He waddled back to the bedroom. “How is that comparable?”

“Freeing people from manual labour has created a surplus of time humans naturally use to express themselves. And expression longs for appreciation.”

“And now all we do is consume bad content, so we can afford to bribe others to look at our own bad content?”

“It’s not my fault your content is bad.” There was very a convincing irritation in her voice.

“You know what?” Lars pulled off his shirt and threw it to the floor. “You’re right. It’s not the system’s fault, it’s people’s fault. I wish I could stop doing it.”

“Stop doing what?”

“Adding to the system. Validating someone so they can validate me back. Paying ignorant strangers for skin-deep critiques and shallow opinions. Chasing exposure, hoping for the reversal of fortune. Dreaming of getting enough traction to become the next celebrity in a superficial niche. You know what? Perhaps it is the system’s fault after all.”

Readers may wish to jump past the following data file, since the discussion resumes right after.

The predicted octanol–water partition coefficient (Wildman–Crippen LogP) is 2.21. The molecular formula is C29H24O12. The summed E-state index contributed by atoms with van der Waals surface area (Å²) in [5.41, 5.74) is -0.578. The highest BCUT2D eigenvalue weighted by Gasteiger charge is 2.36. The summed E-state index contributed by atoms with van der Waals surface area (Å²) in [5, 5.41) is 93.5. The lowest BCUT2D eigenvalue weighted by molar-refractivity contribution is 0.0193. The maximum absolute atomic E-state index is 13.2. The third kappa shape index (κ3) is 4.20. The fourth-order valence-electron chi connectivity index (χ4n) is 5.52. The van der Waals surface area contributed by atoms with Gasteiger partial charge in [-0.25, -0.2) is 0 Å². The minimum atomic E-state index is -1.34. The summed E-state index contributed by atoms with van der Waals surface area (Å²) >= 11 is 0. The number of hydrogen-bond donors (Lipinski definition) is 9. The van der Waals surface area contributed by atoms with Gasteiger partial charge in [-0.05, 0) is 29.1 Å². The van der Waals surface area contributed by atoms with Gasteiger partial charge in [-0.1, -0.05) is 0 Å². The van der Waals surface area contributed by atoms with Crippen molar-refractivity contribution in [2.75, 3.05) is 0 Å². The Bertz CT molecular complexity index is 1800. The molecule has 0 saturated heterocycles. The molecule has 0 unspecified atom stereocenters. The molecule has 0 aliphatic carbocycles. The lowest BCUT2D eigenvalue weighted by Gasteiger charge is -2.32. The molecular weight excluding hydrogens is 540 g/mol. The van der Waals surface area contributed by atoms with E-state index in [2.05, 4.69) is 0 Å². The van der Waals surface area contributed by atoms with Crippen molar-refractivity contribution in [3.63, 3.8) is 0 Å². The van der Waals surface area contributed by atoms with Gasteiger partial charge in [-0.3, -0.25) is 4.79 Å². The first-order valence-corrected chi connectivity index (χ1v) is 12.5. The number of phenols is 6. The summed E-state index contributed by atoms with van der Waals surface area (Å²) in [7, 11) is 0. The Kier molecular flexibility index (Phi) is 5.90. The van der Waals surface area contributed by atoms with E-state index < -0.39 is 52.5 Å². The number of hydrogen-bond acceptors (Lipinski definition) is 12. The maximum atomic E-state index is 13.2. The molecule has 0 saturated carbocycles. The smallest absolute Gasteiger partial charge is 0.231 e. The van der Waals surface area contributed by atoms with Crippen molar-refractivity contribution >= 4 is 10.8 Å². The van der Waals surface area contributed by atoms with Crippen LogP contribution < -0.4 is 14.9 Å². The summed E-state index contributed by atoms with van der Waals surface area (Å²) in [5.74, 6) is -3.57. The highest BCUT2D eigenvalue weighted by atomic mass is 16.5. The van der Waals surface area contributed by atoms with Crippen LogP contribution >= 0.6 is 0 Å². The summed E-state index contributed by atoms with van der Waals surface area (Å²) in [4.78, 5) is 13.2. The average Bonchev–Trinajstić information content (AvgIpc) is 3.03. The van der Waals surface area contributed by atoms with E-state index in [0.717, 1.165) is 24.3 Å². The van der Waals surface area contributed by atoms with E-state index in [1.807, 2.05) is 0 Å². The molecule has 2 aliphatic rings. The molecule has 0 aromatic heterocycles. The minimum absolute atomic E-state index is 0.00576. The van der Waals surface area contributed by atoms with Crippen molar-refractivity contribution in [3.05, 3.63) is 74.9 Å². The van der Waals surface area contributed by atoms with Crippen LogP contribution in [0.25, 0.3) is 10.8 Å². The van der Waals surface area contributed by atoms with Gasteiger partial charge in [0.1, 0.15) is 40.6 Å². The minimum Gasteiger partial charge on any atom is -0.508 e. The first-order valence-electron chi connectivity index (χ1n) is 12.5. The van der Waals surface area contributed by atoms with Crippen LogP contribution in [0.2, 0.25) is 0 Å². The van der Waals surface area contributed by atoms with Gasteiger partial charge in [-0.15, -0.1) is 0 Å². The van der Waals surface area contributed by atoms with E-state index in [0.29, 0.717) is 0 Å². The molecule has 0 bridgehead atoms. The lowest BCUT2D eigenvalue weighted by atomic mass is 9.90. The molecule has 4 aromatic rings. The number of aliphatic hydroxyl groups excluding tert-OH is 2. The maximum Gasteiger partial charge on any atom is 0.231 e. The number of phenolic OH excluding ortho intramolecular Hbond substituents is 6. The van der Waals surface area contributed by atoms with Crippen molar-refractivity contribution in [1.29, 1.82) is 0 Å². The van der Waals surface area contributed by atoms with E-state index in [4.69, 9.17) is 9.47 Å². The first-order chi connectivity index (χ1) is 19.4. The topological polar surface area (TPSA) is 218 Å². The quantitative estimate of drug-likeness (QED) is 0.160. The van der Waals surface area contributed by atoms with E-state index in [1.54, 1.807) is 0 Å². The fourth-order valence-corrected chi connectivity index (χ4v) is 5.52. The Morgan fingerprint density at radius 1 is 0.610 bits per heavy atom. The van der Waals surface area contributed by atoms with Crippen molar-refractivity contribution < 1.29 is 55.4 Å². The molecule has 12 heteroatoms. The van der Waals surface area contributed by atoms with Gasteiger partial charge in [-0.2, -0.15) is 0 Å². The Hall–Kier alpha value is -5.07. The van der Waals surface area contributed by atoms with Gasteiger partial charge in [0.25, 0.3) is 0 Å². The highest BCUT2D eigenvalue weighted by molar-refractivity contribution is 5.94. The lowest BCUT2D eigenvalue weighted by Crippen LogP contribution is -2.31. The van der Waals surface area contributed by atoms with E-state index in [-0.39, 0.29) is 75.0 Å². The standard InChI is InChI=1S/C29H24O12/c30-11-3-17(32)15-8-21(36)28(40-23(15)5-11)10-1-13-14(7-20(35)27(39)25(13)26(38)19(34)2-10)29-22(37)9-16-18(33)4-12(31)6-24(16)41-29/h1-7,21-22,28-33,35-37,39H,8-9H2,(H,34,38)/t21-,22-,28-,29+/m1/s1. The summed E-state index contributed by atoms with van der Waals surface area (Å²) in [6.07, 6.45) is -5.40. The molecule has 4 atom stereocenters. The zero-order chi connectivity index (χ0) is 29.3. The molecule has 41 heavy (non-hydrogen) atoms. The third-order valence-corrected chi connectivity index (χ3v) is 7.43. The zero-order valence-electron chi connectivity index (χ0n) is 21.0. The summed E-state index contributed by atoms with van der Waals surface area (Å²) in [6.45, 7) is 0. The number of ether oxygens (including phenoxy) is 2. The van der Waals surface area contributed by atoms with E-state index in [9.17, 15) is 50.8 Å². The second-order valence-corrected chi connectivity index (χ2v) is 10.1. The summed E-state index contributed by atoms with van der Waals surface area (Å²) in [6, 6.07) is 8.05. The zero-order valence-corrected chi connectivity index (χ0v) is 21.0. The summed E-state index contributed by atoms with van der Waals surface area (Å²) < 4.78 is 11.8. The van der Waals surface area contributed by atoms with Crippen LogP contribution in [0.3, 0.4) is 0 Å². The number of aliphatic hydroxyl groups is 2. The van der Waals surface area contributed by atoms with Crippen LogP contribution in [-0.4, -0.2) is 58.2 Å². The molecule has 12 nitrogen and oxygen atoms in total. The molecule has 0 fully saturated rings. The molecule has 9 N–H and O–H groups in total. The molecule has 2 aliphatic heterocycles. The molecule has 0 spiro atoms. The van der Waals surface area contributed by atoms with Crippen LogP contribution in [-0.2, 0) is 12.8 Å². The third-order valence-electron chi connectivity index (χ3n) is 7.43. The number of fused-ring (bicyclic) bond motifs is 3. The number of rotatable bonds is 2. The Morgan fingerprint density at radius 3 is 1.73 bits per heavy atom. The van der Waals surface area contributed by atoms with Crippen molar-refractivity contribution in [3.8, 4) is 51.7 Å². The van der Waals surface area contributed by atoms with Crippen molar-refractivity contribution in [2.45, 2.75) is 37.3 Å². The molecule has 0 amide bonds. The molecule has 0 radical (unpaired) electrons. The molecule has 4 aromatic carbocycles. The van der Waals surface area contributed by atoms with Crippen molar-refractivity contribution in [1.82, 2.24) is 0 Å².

“Nobody is forcing you to bid.”

It cost a lot of effort to ignore the bite. “You’re suggesting I stop creating? Be a fan, a cheerleader, a consumer—all intake and no production?” He wobbled his head. “Drown in obscure crappy merch to save up for another crappy stuff that caught trending? Why should I even want what other people want? Trends pretend to know the recipe for happiness, but all I do is waste my energy on pursuing things I never enjoy. Trends pushed me away from who I am.”

“And that is your solution,”—Cody sounded cynical—“to opt-out?”